The Rewards of International Engagement
Author: Katlyn Cotton
Feb 10, 2021
By Donovan Rypkema, Principal
I am extraordinarily lucky. In 2004, I made the decision to spend as much of the second half of my career as possible working beyond the United States. I formed Heritage Strategies International as a companion company to my domestic firm, PlaceEconomics. In the 15+ years since then, we’ve been able to work in more than 50 countries. Even in 2020 when travel was severely constrained, we managed to work remotely on training, workshops, speeches, and analytical and advisory assignments in Australia, Canada, India, Malaysia, Myanmar, the Netherlands, Russia, Saudi Arabia, and the United Arab Emirates.
Just this week, I’ve realized once again how rewarding that international involvement has been. I hear from friends and professional collaborators in Yangon who, at great risk to themselves, are active in the resistance to the military coup there. A young woman I met in Russia has established a fund to aid in the citizens’ protests in Moscow and St. Petersburg. I’ve been able to make connections for my international students at Penn with heritage professionals in their own countries that I know but they do not. I realize the cost of the civil war in Syria to ordinary families. When I was in Syria on a World Bank project in 2011, it took 47 Syrian pounds to buy one US dollar. Today it takes more than 3000. When the Washington Post reports on Russian troop movements near the border with Georgia, I think of friends in Tbilisi and Batumi who are concerned with the sustainability of the Georgian language.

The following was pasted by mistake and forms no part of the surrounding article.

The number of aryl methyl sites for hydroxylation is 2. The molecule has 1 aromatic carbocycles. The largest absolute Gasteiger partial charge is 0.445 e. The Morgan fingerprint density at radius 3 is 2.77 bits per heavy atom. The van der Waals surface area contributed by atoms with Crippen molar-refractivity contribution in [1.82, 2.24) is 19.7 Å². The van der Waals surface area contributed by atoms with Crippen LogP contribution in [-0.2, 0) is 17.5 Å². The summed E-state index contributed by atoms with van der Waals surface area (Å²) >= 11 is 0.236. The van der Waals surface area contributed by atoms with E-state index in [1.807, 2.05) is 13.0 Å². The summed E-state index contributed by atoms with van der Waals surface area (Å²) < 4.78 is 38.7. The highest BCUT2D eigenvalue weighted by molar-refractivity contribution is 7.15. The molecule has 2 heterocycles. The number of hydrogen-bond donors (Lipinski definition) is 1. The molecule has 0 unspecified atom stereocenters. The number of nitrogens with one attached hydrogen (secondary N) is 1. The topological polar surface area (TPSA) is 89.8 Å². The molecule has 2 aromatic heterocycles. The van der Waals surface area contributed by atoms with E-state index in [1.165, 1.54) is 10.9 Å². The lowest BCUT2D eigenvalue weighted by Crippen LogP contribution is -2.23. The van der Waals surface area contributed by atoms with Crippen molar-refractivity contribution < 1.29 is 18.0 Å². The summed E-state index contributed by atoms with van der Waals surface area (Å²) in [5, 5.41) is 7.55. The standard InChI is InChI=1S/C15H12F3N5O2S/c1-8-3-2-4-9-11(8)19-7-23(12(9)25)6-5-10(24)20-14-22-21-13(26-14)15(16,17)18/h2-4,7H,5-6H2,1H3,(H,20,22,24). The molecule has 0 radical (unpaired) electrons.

Today there are few countries where I don’t have at a minimum one person with whom I have at least a passing acquaintance (usually in the heritage conservation field).
The tragic disruption of America’s relations with the rest of the world during the Trump administration will take years to repair, but at least the repairs have begun.
Maybe the most important lesson I’ve learned is this – governments will do what governments do – sanctions, cyberwars, trade embargos, arms sales, whatever. And there’s not much I can do about that. But it is important to distinguish the individual from that country’s leadership. Few of my international friends held me responsible for the reprehensible actions of Trump. I don’t hold them responsible for the actions of their leaders.
To read headlines and be able to think about the ramifications to a human being you know, is simply much different than just cheering or cursing some government somewhere. My knowing someone in the Culture Ministry in Iran will have no impact on government-to-government negotiations on uranium enrichment. But it does let me put a human face on the consequences. I wish more would have the experiences I have had. I’m extraordinarily lucky.